The enterprise virtualization market

I’m often asked by some of my colleagues at Juniper as well as potential customers about whether OpenContrail is applicable to the enterprise virtualization market. This market is today dominated by VMWare while OpenContrail has chosen to focus its energy at OpenStack. The question often comes in the form as to whether I see enterprise adopting OpenStack for virtualization. The answer is, of course, “no”.

To quote an analyst report, “The shift to SaaS is the leading agent of change” in enterprise I.T. This is the main driver of transformation, not OpenStack. While the traditional approach used to be for enterprises to buy software packages and install them on premise, this is now becoming a quaint approach to doing business. I.T. management and operations, like just about everything else, is more efficient at scale. It is simple to understand that it is cheaper to administer 1000 instances of a CRM application “as-a-service” than for 1000 enterprises to do so themselves.

It is also intuitive to understand that the organization that developed a particular software application is then one that can most effectively administer, manage it and maintain it. From an economical perspective, safe some exceptions, if an organization did not develop an application it probably has no business in hosting it. Data security concerns are real. But today’s enterprise centric cloud providers are very conscious of these issues and can most likely bring more resources to bear in terms of information security than your typical I.T. department.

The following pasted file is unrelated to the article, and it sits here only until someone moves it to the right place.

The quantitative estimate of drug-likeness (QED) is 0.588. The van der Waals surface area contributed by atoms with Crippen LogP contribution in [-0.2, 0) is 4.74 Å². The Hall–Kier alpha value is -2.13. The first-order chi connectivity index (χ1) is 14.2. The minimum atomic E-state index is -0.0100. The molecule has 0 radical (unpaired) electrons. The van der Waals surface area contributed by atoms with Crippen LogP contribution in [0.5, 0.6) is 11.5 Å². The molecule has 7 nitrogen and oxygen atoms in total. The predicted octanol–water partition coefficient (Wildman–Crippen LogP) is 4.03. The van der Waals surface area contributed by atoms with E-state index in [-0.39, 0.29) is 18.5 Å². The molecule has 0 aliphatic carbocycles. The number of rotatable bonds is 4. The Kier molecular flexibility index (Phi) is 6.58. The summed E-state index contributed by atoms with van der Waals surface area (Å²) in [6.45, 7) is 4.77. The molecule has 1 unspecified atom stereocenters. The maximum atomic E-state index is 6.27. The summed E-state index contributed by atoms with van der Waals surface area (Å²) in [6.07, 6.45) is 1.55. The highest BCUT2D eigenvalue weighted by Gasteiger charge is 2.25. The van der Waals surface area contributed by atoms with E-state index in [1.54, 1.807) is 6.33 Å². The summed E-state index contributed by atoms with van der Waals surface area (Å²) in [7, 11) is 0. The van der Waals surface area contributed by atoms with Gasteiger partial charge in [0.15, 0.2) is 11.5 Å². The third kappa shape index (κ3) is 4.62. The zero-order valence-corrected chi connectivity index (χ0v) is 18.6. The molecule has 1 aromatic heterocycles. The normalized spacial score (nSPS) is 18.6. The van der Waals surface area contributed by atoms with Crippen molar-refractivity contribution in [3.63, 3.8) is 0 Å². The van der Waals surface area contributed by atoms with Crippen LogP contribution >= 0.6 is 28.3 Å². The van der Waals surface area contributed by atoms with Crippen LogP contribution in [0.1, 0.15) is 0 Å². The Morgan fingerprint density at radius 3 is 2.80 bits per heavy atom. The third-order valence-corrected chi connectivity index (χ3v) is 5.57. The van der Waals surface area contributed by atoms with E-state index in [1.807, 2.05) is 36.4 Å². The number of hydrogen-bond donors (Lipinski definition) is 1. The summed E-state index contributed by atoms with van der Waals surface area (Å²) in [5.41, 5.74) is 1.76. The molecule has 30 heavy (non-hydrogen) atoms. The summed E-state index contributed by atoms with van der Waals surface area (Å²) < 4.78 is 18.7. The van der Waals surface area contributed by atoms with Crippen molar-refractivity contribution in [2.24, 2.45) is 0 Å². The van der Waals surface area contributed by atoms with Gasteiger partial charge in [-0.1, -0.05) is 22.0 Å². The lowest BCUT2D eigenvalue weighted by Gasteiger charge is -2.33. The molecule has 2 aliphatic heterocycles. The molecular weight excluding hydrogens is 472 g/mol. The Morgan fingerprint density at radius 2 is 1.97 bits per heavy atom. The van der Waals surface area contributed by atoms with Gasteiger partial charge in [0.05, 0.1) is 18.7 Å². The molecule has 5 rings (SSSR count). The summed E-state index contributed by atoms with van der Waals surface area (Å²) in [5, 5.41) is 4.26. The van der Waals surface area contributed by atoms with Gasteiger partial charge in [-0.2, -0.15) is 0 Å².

It is quite common to see companies switch their sales support system, CRM applications, all the critical systems that support the business from in-house hosted to SaaS. The applications just work better. One example that i’ve seen personally is how painful the traditional hosted expense report systems used to be vs. how much nicer is the SaaS tool that my employer is currently using.

This “leading agent of change” is going to affect I.T. spending in general and data-center spending in particular. SaaS providers are growing rapidly. They are the target customers of anything that it is being done in data-center automation today. For a SaaS company the kind of automation that a system like OpenStack brings is crucial. The name of the game is to reduce the time between start of development and deployment. Cycles are measured in weeks. This is totally incompatible with the traditional management workflows in enterprise I.T. where to get trivial resources like a set of VMs it would take days if not weeks with trouble tickets being processed by humans.

Data-center automation systems built for a SaaS providers do not need to use traditional compute virtualization in the form of hypervisors. Some of the automation being built is still using hypervisors today but the trend is clear. KVM, Xen or ESXi are not required for the vast majority of compute loads than will be running in the next 5 years. Technologies such as Linux containers are significantly more efficient than hypervisors at isolating applications. And tools such as docker do a much better job at managing software distribution and change control than virtual machine images. With docker it is much faster to build an image with the components that are required for the specific application.

By getting rid of hypervisors it is also simpler to manage memory over-subscription. Systems that use hypervisors are typically capable to correctly manage CPU over-subscription but not memory. Memory is as expensive of a resource as CPU and should not need to be managed in static blocks given to the guest OS (which doesn’t have a useful job to perform).

The hypervisor may still be a useful tool to deal with exceptions… but by and large it is unnecessary for a data-center where the large majority of the workloads run on the same OS as the hosts. It is clear that all the trend lines point away from virtualization as traditionally defined.


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